Saturday, October 25, 2014
Friday, October 24, 2014
Adam Zucker's New Film "The Return" in The Times of Israel. Bieganski, the Brute Polak is Dead ... Or Is He?
|From Adam Zucker's new film "The Return" Source: Times of Israel|
On October 24, 2014 the Times of Israel published "New Film Suggests a Bright Future for Polish Jews," about Adam Zucker's new film "The Return" about Jews in Poland today.
The interview is hopeful. Zucker rejects the Bieganski, Brute Polak stereotype of Poles as the world's worst anti-Semites.
Unfortunately, in the comments section, it's clear that many Jews cling to Bieganski. Examples below:
Samuel Emil Malul wrote, "'Neighbors: The Destruction of the Jewish Community of Jedwabne' by historian Jan T. Gross. An immaculately detailed book which shows how this horror occurred with practically no input by Germans, the delight of the Polish neighbors in torturing, pillaging, raping and killing. The execrable acts against the Jewish people in Poland during the war could never have taken place without the conscious intent of their Polish neighbors."
Tuvia Fogel wrote "As far as Jews are concerned, Poland is nothing but the biggest graveyard in the world. Who the hell would want to live in a cemetery?"
Daniel L. Remler wrote "Unfortunately the director, in the paragraph where he compares Germany and Poland, understates the amount of Polish anti-Jewish acts during the war. Yes, the Germans ran the show. Yes, the Germans did far far more. But anti-Semitic attacks on the part of Poles were not limited to just a a few 'incidents.'"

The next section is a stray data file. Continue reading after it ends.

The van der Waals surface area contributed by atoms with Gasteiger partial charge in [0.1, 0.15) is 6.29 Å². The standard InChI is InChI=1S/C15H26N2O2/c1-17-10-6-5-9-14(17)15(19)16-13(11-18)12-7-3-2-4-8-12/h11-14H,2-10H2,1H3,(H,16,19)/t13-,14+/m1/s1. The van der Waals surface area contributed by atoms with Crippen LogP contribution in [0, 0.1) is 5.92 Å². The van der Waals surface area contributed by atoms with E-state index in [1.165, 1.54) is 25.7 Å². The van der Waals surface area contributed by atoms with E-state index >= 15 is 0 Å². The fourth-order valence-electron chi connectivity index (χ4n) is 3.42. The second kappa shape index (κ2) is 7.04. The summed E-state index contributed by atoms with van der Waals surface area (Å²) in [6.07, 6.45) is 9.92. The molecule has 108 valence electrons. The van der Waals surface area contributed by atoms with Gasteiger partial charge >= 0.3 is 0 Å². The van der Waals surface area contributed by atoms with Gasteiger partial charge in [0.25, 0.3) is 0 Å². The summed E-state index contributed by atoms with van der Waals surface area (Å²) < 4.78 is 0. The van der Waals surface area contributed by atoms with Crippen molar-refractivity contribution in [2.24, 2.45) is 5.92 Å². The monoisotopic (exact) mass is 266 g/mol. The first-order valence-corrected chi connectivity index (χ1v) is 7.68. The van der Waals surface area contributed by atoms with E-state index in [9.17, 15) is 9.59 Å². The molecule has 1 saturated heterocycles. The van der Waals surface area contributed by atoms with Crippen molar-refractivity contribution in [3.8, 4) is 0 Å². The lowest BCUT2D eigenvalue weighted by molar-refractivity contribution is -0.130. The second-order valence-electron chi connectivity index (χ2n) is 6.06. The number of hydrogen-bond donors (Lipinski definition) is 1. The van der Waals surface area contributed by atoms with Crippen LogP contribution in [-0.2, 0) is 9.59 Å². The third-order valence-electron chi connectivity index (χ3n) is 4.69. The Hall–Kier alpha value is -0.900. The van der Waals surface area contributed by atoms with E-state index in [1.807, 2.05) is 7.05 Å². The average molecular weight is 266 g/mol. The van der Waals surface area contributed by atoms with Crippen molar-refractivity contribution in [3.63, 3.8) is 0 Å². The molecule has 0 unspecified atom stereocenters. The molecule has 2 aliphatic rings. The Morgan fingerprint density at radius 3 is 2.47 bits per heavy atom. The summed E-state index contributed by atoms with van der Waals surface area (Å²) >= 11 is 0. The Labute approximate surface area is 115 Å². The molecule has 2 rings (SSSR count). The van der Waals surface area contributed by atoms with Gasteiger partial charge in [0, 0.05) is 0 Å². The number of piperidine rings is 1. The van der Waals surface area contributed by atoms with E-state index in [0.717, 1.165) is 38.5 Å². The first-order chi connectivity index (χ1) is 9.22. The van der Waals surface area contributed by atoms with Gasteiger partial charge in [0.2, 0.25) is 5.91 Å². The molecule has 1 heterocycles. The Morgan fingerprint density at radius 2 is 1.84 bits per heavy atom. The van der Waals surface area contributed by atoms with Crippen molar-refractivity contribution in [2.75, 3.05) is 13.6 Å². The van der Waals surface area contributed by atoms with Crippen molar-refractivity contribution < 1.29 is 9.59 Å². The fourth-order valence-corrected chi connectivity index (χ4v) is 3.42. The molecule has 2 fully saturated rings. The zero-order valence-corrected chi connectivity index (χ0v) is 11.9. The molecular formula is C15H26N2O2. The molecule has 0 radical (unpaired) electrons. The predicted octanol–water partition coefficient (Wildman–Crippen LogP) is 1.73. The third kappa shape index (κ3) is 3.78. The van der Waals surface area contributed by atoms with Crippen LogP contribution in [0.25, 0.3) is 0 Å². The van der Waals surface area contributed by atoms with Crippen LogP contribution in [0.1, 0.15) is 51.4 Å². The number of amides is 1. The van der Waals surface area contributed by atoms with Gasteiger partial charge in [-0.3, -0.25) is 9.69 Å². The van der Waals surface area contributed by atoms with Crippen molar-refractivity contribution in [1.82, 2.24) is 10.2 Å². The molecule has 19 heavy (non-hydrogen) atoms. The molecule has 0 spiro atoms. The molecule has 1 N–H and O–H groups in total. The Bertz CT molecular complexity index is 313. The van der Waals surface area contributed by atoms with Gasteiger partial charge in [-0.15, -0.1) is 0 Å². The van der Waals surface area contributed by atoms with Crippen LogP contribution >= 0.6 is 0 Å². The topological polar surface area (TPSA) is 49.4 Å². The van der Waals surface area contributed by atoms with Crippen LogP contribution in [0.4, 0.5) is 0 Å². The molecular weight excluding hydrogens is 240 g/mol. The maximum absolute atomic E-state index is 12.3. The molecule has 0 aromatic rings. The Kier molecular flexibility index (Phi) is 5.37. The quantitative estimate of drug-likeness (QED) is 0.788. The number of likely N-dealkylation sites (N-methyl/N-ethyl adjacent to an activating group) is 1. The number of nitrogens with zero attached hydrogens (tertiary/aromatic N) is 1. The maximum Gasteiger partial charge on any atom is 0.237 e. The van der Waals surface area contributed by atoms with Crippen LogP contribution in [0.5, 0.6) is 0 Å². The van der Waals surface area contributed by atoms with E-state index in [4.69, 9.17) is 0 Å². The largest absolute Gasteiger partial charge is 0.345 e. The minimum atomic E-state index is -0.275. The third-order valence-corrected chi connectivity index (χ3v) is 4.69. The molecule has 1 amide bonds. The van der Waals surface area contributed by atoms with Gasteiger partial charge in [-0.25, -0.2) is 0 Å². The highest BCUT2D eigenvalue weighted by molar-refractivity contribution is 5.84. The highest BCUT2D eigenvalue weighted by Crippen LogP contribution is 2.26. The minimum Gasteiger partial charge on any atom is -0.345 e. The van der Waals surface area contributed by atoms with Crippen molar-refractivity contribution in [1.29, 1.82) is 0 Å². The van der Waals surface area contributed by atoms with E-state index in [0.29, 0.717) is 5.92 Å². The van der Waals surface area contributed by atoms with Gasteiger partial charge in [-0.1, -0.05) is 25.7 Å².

Eddie Belz wrote "When I was younger, I knew many survivors (including my Polish father) and they often spoke about how horribly anti-semitic their fellow Poles were."
elimhauser (sic) wrote "While anecdotal, the refugees from Poland I have met by and large affirmed that anti-semitism was a large part of being in Poland, as demonstrated by the various pogroms after the war as collaborating experience"
In the article, the director himself takes a very different position. An excerpt:
"By and large, anti-Semitism is really not a big deal in Poland. I mean, there are some events that take place and they’re usually caused by the same skinheads that are racist and homophobic and all those other things. What is more noticeable is the philo-Semitism, the love and fetishism of all things Jewish. You go to the JCC at Krakow, there’s no metal detector — anybody can walk in the doors. And that’s not the case at Jewish synagogues in France or Sweden or elsewhere. So, if you were to quantify anti-Semitism in Europe, which is in fact on the rise, Poland is definitely low on the totem pole."
Big, big dziękuję, thank you, and תודה לך to Liron Rubin, mother of the cutest baby I've ever seen, for sending me this link. With apologies to all other babies.
Read the full article here
Tuesday, October 14, 2014
A note about my hate mail.
I published my first article about Polish-Jewish relations over twenty years ago. Since then, I have been receiving a fairly steady stream of feedback from readers. Some of it is positive and I am grateful for that.
Some of it is negative and some of it is hate mail.
When I have received hate mail about what I write about Polish-Jewish relations, I have always seen it as somewhat understandable. After all, World War II and Nazism were hell on earth. The massive human suffering involved is incalculable. Though time marches on, there are still people alive today who were direct victims and survivors of Nazism and Stalinism.
How World War II is remembered has an impact on how Poles and other Christians, Jews, and capital A Atheists as well define themselves, and how the world defines them. Legacy is a big deal. I understand that passions can become inflamed.